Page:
Canadian battery metals firm DeepGreen Metals has agreed to m
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Battery metals firm DeepGreen signs deal to merge with SOAC

05 Mar 2021 (Last Updated March 8th, 2021 16:00)

Canadian battery metals firm DeepGreen Metals has agreed to merge with special purpose acquisition company Sustainable Opportunities Acquisition Corporation (SOAC) to go public.

Battery metals firm DeepGreen signs deal to merge with SOAC
DeepGreen Metals develops battery metals from seafloor polymetallic nodules. Credit: Pexels from Pixabay.

Canadian battery metals firm DeepGreen Metals has agreed to merge with special purpose acquisition company Sustainable Opportunities Acquisition Corporation (SOAC) to go public.

The deal values the combined company at $2.9bn and includes a private investment in public equity (PIPE) of $330m, priced at $10 per share.

The PIPE investors include Allseas, Maersk Supply Service, Glencore, and certain strategic and institutional investors.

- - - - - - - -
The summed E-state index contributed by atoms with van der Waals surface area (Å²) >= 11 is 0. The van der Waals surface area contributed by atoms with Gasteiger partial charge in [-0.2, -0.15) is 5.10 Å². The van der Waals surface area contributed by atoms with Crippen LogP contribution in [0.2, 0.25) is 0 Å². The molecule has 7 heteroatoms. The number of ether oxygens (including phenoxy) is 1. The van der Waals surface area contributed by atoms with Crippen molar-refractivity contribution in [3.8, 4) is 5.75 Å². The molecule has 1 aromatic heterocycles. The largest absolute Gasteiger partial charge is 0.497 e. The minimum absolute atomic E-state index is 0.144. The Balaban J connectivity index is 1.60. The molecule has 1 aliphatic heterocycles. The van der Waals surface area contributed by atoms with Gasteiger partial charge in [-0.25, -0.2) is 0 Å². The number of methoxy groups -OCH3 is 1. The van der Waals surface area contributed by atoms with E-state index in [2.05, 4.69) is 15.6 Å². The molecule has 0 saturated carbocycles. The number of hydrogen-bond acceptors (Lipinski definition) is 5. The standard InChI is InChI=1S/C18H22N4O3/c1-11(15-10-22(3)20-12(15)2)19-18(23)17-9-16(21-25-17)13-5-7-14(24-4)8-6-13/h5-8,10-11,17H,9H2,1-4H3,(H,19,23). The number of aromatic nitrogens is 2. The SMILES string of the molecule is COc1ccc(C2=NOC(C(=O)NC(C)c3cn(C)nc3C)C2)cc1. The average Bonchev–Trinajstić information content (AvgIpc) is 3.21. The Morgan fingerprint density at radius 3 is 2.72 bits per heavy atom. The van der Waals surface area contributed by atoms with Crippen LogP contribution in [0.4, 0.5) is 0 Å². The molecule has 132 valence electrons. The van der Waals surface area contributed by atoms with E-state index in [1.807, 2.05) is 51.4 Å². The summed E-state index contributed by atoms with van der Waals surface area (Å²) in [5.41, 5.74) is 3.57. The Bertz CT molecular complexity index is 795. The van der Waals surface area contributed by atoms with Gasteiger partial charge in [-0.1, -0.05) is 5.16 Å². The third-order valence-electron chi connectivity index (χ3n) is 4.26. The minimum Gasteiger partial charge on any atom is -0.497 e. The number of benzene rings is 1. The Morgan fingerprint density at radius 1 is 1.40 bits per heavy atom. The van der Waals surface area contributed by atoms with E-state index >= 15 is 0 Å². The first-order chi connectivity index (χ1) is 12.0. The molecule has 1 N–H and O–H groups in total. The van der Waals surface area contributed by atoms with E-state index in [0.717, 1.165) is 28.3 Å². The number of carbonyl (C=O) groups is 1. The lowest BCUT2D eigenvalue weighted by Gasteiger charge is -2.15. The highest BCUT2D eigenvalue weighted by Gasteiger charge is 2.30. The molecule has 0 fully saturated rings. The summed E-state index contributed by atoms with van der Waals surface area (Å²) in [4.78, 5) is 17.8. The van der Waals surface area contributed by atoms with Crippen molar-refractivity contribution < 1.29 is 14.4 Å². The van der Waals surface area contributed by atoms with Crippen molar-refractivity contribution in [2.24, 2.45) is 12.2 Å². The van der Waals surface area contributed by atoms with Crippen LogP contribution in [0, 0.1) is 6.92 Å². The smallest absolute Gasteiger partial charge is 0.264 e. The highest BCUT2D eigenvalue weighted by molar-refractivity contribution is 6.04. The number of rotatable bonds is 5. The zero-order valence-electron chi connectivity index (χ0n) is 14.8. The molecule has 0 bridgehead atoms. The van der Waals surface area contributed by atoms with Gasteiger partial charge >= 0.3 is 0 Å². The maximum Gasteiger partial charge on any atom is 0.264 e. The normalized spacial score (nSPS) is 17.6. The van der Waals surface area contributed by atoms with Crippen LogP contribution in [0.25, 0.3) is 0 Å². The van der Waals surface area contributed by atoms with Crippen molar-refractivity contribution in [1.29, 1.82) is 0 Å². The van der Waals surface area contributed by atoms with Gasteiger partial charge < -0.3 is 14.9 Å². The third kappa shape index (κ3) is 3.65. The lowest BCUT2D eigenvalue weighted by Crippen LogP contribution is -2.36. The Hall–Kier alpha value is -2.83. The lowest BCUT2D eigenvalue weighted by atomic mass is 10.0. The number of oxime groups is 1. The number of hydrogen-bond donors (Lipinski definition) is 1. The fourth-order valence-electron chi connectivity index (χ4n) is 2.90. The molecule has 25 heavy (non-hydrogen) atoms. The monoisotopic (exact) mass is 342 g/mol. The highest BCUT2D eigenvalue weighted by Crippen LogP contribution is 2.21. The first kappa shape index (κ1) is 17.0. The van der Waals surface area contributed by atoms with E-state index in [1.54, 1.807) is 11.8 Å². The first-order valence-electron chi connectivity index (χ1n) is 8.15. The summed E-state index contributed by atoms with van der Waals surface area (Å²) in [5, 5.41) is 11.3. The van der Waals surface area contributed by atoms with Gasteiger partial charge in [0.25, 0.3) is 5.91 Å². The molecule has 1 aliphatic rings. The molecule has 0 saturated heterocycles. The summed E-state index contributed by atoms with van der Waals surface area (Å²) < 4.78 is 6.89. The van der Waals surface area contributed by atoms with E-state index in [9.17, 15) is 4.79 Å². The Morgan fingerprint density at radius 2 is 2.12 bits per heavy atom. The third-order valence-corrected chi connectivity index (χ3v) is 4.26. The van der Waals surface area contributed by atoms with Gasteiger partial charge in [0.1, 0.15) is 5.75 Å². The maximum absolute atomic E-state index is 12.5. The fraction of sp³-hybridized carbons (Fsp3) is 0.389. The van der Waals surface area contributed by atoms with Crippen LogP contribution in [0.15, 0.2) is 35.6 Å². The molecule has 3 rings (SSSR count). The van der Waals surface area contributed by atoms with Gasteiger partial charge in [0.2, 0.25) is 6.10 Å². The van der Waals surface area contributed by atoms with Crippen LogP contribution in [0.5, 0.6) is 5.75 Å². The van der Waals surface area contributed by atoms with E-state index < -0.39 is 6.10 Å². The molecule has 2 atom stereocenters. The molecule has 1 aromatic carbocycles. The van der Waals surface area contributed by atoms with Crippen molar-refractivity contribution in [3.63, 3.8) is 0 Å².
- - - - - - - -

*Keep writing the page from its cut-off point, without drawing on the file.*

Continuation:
DeepGreen Metals is engaged in developing battery metals from seafloor polymetallic nodules.

The company has exploration and commercial rights to three polymetallic nodule contract areas across the Pacific Ocean’s Clarion Clipperton Zone, backed by the Nauru, Kiribati, and Tonga governments.

Upon the completion of the deal, the combined entity will be renamed as ‘TMC the metals company’ and will operate as The Metals Company.

Additionally, The Metals Company will be publicly traded company with a listing expected to be on either the New York Stock Exchange (NYSE) or Nasdaq.

DeepGreen Metals chairman and CEO Gerard Barron said: “The reality is that the clean energy transition is not possible without taking billions of tons of metal from the planet. Seafloor nodules offer a way to dramatically reduce the environmental bill of this extraction.

“We are getting into this industry with a deep commitment to ocean health and a clear stop date in mind. The plan is simple: produce better metals to supply the EV transition, while building up enough metal stock to stop extracting from the planet and enable society to live off recycled metals.”

According to DeepGreen Metals, the firm’s process for producing metals from polymetallic nodules involve near-zero solid waste thus avoiding the need for tailings dams on land.

Subject to the approvals of both the firms’ shareholders and other customary closing conditions, the deal is anticipated to be closed in the second quarter of 2021.